• 2.
    Borch, Ellen
    et al.
    Dalarna University, School of Health and Social Studies, Caring Science/Nursing.
    Sörensen Duppils, Gill
    Dalarna University, School of Health and Social Studies, Caring Science/Nursing.
    Hov, Reidun
    Athlin, Elsy
    Group supervision to strengthen nurses in their preceptor role in the bachelor nursing education: Perceptions before and after participation2013In: Nurse Education in Practice, ISSN 1471-5953, E-ISSN 1873-5223, Vol. 13, no 2, p. 101-105Article in journal (Refereed)
    Abstract [en]

    Background: A collaborative project was carried out at four bachelor nursing colleges in Sweden and Norway, to support preceptors in the clinical fields by means of group supervision.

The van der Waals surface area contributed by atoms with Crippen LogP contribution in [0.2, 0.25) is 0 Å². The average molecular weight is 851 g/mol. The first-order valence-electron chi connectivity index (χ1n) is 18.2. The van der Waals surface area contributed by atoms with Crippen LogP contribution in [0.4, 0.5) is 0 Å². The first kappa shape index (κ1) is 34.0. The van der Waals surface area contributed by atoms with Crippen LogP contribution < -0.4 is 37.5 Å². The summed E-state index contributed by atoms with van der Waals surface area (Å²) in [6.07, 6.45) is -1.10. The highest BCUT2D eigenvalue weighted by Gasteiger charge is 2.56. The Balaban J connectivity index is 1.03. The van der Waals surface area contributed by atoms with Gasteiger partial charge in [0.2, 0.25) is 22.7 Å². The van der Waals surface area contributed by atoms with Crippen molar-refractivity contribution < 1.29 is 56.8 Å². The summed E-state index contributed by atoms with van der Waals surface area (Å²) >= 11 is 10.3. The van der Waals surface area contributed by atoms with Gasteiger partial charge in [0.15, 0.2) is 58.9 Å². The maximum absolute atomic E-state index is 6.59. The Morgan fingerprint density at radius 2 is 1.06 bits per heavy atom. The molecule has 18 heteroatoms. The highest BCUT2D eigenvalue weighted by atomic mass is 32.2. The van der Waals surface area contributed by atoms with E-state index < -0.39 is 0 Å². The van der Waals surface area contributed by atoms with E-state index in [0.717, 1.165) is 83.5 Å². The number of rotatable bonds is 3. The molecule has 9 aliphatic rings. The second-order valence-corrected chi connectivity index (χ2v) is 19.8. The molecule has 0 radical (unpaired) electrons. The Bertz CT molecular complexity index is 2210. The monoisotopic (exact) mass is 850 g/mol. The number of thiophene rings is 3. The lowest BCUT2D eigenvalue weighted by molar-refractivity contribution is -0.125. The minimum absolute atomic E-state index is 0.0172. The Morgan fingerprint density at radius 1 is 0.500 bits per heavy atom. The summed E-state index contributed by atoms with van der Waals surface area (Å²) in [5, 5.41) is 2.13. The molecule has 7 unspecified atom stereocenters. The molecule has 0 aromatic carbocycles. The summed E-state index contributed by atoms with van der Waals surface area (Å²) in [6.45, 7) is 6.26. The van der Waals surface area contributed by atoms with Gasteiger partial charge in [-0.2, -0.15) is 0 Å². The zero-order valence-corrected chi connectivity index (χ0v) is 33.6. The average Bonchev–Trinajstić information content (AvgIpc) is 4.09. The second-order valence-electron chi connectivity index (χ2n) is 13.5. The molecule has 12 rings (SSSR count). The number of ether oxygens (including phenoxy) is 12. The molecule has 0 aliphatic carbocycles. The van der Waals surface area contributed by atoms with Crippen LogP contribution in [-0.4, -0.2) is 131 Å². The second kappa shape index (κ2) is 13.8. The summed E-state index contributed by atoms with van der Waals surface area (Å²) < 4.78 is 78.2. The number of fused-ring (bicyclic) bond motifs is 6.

The aim of this study was to investigate the preceptors’ views on their own ability and satisfaction in the role before and after taking part in group supervision during one year and to describe their perception of the supervision model used.

    Method: Forty-five preceptors participated in the study. Baseline and endpoint questionnaires were used for data collection. 

    Results: Before taking part in group supervision most preceptors expressed that they were content with their ability and knowledge with regards to the preceptor role.  Despite this most of them considered that the participation had increased their ability to supervise students, and more than half of them considered that it also had promoted to their personal development. At the end of the project a majority of them had positive experiences of group supervision. Most of the structure and climate factors in the supervision model were considered important and almost all were highly realised. Conclusion: The study showed that group supervision could be a valuable tool to provide support to preceptors in bachelor nursing education.

  • 3.
    Ehrenberg, Anna
    et al.